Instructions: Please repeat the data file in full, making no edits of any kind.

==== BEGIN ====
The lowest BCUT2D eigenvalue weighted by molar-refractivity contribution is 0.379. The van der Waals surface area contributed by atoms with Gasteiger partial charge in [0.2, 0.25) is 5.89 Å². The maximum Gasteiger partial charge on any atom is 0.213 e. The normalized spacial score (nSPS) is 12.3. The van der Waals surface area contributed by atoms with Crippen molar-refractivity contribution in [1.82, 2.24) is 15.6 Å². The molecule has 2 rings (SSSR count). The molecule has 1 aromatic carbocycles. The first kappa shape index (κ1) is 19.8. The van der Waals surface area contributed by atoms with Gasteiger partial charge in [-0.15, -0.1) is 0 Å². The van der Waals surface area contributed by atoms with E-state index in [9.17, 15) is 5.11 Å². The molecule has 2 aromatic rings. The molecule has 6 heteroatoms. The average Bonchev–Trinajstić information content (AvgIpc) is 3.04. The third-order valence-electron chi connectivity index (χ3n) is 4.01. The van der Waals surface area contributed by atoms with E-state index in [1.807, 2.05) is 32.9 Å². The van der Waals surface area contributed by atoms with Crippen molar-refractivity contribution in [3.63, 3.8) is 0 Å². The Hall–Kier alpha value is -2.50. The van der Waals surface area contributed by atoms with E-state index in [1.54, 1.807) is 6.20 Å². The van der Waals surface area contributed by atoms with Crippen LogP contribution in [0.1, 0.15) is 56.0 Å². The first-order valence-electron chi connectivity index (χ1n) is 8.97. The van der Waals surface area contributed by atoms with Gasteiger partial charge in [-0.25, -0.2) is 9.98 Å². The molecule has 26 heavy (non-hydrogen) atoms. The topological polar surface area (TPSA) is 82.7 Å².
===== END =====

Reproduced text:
The lowest BCUT2D eigenvalue weighted by molar-refractivity contribution is 0.379. The van der Waals surface area contributed by atoms with Gasteiger partial charge in [0.2, 0.25) is 5.89 Å². The maximum Gasteiger partial charge on any atom is 0.213 e. The normalized spacial score (nSPS) is 12.3. The van der Waals surface area contributed by atoms with Crippen molar-refractivity contribution in [1.82, 2.24) is 15.6 Å². The molecule has 2 rings (SSSR count). The molecule has 1 aromatic carbocycles. The first kappa shape index (κ1) is 19.8. The van der Waals surface area contributed by atoms with Gasteiger partial charge in [-0.15, -0.1) is 0 Å². The van der Waals surface area contributed by atoms with E-state index in [9.17, 15) is 5.11 Å². The molecule has 2 aromatic rings. The molecule has 6 heteroatoms. The average Bonchev–Trinajstić information content (AvgIpc) is 3.04. The third-order valence-electron chi connectivity index (χ3n) is 4.01. The van der Waals surface area contributed by atoms with E-state index in [1.807, 2.05) is 32.9 Å². The van der Waals surface area contributed by atoms with Crippen molar-refractivity contribution in [3.63, 3.8) is 0 Å². The Hall–Kier alpha value is -2.50. The van der Waals surface area contributed by atoms with E-state index in [1.54, 1.807) is 6.20 Å². The van der Waals surface area contributed by atoms with Crippen LogP contribution in [0.1, 0.15) is 56.0 Å². The first-order valence-electron chi connectivity index (χ1n) is 8.97. The van der Waals surface area contributed by atoms with Gasteiger partial charge in [-0.25, -0.2) is 9.98 Å². The molecule has 26 heavy (non-hydrogen) atoms. The topological polar surface area (TPSA) is 82.7 Å².